Orleans House Gallery

London, United Kingdom

Orleans House Gallery


Orleans House was a Palladian villa built by the architect John James in 1710 near the Thames at Twickenham, England, for the politician and diplomat James Johnston. It was subsequently named after the Duc d'Orléans who stayed there in the early 19th century. By the early 20th century it was derelict and in 1926 it was mostly demolished. However, parts of the property, including a baroque octagonal room designed by architect James Gibbs, were preserved. The octagon room and its service wing are listed Grade I by Historic England and, together, with a converted stable block, are now the Orleans House Gallery, a gallery of art relating to the London Borough of Richmond upon Thames and neighbouring areas of London.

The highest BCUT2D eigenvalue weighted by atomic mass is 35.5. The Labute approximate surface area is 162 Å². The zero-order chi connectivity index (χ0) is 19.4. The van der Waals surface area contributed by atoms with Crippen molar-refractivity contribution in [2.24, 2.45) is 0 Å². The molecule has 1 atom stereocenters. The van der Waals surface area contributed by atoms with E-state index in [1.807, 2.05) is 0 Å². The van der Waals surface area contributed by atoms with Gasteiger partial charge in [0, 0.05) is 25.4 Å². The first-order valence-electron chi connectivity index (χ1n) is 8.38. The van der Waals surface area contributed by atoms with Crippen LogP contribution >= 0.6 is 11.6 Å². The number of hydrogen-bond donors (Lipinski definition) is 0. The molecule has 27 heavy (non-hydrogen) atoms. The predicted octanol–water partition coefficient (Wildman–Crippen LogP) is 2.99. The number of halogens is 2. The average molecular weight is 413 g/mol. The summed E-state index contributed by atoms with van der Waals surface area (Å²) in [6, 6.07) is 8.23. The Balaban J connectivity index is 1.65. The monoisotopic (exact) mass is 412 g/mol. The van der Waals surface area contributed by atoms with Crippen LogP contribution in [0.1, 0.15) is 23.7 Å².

James Johnston settled at Twickenham at the end of his political career. Johnston had seen diplomatic service in Germany, first as King's envoy to Berlin and later working to secure the Hanoverian succession, and made frequent journeys to Hanover. It was said George I "often conversed with him very familiarly" and that Johnston was "a great favourite of Queen Caroline, who was much entertained with his humour and pleasantry". It was also said "he keeps out a very great rank, and frequently has Mr. Walpool and the greatest courtiers with him at his country house near London; and the King sometimes does him the honour to dine with him". The King (George I) is also recorded to have been a regular casual visitor to the house.

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